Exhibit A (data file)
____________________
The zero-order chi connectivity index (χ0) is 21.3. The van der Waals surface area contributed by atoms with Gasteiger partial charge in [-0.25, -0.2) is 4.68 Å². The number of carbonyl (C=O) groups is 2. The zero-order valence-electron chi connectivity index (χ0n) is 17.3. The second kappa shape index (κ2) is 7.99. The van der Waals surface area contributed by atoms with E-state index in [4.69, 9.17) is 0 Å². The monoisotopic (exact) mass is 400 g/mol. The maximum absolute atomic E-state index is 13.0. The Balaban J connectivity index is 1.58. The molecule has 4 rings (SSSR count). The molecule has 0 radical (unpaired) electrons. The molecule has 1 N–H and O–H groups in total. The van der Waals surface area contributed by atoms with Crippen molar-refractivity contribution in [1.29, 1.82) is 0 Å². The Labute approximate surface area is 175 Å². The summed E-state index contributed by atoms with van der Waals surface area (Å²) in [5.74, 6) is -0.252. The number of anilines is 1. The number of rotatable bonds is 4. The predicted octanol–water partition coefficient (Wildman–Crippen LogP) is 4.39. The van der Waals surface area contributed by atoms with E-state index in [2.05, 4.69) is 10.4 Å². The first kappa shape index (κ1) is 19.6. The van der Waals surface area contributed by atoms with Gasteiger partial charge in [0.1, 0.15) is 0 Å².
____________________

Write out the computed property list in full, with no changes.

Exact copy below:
The zero-order chi connectivity index (χ0) is 21.3. The van der Waals surface area contributed by atoms with Gasteiger partial charge in [-0.25, -0.2) is 4.68 Å². The number of carbonyl (C=O) groups is 2. The zero-order valence-electron chi connectivity index (χ0n) is 17.3. The second kappa shape index (κ2) is 7.99. The van der Waals surface area contributed by atoms with E-state index in [4.69, 9.17) is 0 Å². The monoisotopic (exact) mass is 400 g/mol. The maximum absolute atomic E-state index is 13.0. The Balaban J connectivity index is 1.58. The molecule has 4 rings (SSSR count). The molecule has 0 radical (unpaired) electrons. The molecule has 1 N–H and O–H groups in total. The van der Waals surface area contributed by atoms with Crippen molar-refractivity contribution in [1.29, 1.82) is 0 Å². The Labute approximate surface area is 175 Å². The summed E-state index contributed by atoms with van der Waals surface area (Å²) in [5.74, 6) is -0.252. The number of anilines is 1. The number of rotatable bonds is 4. The predicted octanol–water partition coefficient (Wildman–Crippen LogP) is 4.39. The van der Waals surface area contributed by atoms with E-state index in [2.05, 4.69) is 10.4 Å². The first kappa shape index (κ1) is 19.6. The van der Waals surface area contributed by atoms with Gasteiger partial charge in [0.1, 0.15) is 0 Å².